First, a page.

Sadly, it’s a recurring nightmare for architects, designers, developers, builders and others working in or servicing the construction industry. You work hard and prepare a great set of plans and then, surprise, you are told that the project is canceled. Sometimes the project is canceled before the plans are even finished.
But then, months later, you discover that the project is on again except you never got the call. And the client is using your plans anyway. Or perhaps the client moved on to a new project and used your plans there. You might not even find out until the project is built.
Of course in none of these cases did you give permission. In fact, your contract may have expressly said that the client cannot use your plans for the original project, or any other, without your participation. Do you have any real options?
The usual suggestion, file a breach of contract suit, may not be the way to go. You have no leverage and a long wait to get to trial. And, your recovery may be limited to the value of the plans which may be less than your attorneys’ fees.
The better option may be a copyright infringement suit. Your plans are copyrighted as soon as they are prepared. It is automatic. Plus, under the Architectural Works Copyright Protection Act, you can copyright completed buildings as well as drawings.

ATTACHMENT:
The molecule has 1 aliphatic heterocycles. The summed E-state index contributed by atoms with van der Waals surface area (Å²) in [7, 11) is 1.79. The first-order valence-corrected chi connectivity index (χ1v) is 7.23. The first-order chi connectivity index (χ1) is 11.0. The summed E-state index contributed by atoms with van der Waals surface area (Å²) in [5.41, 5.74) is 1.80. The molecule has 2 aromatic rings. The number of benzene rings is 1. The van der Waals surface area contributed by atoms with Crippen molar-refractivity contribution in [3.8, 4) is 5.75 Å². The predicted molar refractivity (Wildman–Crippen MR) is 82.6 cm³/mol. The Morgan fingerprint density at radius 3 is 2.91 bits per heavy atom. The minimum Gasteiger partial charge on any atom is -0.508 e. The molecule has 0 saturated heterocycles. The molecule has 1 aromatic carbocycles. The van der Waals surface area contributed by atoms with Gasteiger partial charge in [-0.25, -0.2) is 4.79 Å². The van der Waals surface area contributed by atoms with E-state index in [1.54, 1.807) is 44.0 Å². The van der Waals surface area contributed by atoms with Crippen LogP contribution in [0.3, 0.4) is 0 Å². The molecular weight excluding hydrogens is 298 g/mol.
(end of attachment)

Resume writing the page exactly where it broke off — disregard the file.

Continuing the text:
A suit for copyright infringement gives you tremendous leverage since one of the remedies is an injunction against use of the plans. A second remedy is the profit that the infringer gains from the use of your plans.
You will need to register your copyright before filing suit. If you register before the infringement begins, or within three months after the first publication of your plans, you may be able to recover statutory damages of up to $150,000 for willful infringement, plus attorney fees. You might even consider making it a regular practice to register your plans on a quarterly basis to protect yourself.
But wait, there’s more. In some cases infringers have been known to remove title blocks from plans to cover up their infringement. That gives you another option, even if you haven’t registered your copyright, which is a claim under the Digital Millennium Copyright Act (DMCA) that protects against removal of copyright information from copyright protected works. And the DCMA provides the option of statutory damages up to $25,000 plus attorney fees to the copyright owner.
So, next time that project falls through, all may not be lost. Copyright law may be there to protect you.